China may reject new trade talks if more tariffs imposed

US President Donald Trump escalated his trade-war rhetoric on Monday, threatening unspecified countries with tariffs if they "will not make fair deals with us". Last week Mr. Trump told reporters such a move could come "very soon".

The trade tiff has yet to be felt in USA markets as the tariffs, which now are set at 3.8 per cent, may rise to just 10 per cent, which most companies can handle in a growing economy, said Brian Nick, chief investment strategist at said on Monday he would announce his latest plan on China tariffs after the markets close.

The president has suggested, tariffs on a couple hundred billion dollars.

The person who attended the event and is familiar with the White House's thinking said such a move would likely attract sharp retaliation from Washington, which has studied its own limits on exporting key technologies to China.

The Chinese foreign ministry said Thursday that it was invited to hold new talks.

Washington, Europe and other trading partners say those plans violate China's market-opening commitments. US 30-year yields also hit a four-month peak of 3.159 percent, while 2-year yields soared to 2.799 percent, the strongest level in 10 years.

China has tried without success to recruit Germany, France, South Korea and other governments as allies against Washington.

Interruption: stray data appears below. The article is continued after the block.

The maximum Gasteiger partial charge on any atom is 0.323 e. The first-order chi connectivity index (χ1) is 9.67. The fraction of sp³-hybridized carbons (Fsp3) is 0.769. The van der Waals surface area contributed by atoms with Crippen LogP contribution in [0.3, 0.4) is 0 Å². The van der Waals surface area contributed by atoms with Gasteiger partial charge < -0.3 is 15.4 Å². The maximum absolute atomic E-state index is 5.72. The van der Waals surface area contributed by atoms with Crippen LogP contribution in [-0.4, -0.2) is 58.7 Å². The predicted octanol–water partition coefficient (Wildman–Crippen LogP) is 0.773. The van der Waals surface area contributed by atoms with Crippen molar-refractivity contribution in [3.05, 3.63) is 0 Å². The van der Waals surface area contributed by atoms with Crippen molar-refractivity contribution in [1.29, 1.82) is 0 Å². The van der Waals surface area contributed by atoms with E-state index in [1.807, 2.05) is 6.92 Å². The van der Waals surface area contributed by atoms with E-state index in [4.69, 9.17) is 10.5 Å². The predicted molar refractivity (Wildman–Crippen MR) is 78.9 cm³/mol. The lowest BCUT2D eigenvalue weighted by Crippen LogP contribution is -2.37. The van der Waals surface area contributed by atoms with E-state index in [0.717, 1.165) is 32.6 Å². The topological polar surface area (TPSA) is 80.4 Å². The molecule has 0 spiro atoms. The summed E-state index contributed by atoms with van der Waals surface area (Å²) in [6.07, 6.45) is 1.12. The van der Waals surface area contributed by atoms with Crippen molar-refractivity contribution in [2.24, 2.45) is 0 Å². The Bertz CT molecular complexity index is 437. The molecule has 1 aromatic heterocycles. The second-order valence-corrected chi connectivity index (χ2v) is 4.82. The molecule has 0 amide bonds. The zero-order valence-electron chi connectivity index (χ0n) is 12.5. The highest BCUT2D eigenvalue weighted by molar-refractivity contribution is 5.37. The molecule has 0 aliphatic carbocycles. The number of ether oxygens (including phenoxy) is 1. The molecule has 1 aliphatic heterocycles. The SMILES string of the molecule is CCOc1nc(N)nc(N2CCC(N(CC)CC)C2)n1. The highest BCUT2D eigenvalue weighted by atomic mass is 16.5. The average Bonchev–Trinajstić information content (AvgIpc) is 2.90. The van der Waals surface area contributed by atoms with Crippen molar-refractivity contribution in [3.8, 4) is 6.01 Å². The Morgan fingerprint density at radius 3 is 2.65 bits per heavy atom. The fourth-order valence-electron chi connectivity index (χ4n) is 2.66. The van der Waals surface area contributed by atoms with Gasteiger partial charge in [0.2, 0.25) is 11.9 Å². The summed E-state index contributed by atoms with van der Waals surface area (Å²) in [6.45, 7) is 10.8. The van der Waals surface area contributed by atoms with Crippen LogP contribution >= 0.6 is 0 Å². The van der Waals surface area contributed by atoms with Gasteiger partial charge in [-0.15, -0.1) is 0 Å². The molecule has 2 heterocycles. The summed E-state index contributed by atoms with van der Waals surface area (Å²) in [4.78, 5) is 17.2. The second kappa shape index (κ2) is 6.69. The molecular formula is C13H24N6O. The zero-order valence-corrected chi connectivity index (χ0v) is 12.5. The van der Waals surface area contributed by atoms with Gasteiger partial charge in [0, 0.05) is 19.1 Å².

Indeed, many critics of Chinese economic policy in the USA hope the escalating trade dispute will discourage companies in the US and elsewhere from investing in China. "And it will be a lot of money coming into the coffers of the United States of America".

The comments by Lou Jiwei, a former finance minister and chairman of China's sovereign wealth fund, follow reports regulators are squeezing American companies by slowing down customs approvals and stepping up environmental and other inspections.

The president has vowed to put punitive tariffs on another $200 billion in Chinese goods, meaning tariffs would now affect roughly half of what the United States buys from China - its largest source of imported merchandise.

"Only knowing the pain of fighting will stop the war and cause (the United States) to negotiate seriously", said Lou.

Lou is chairman of the National Council for Social Security Fund.

"If the U.S. launches any new tariff measures, China will have to take countermeasures to firmly ensure our legitimate rights and interests", foreign ministry spokesman Geng Shuang told reporters during a regular press briefing on Monday.

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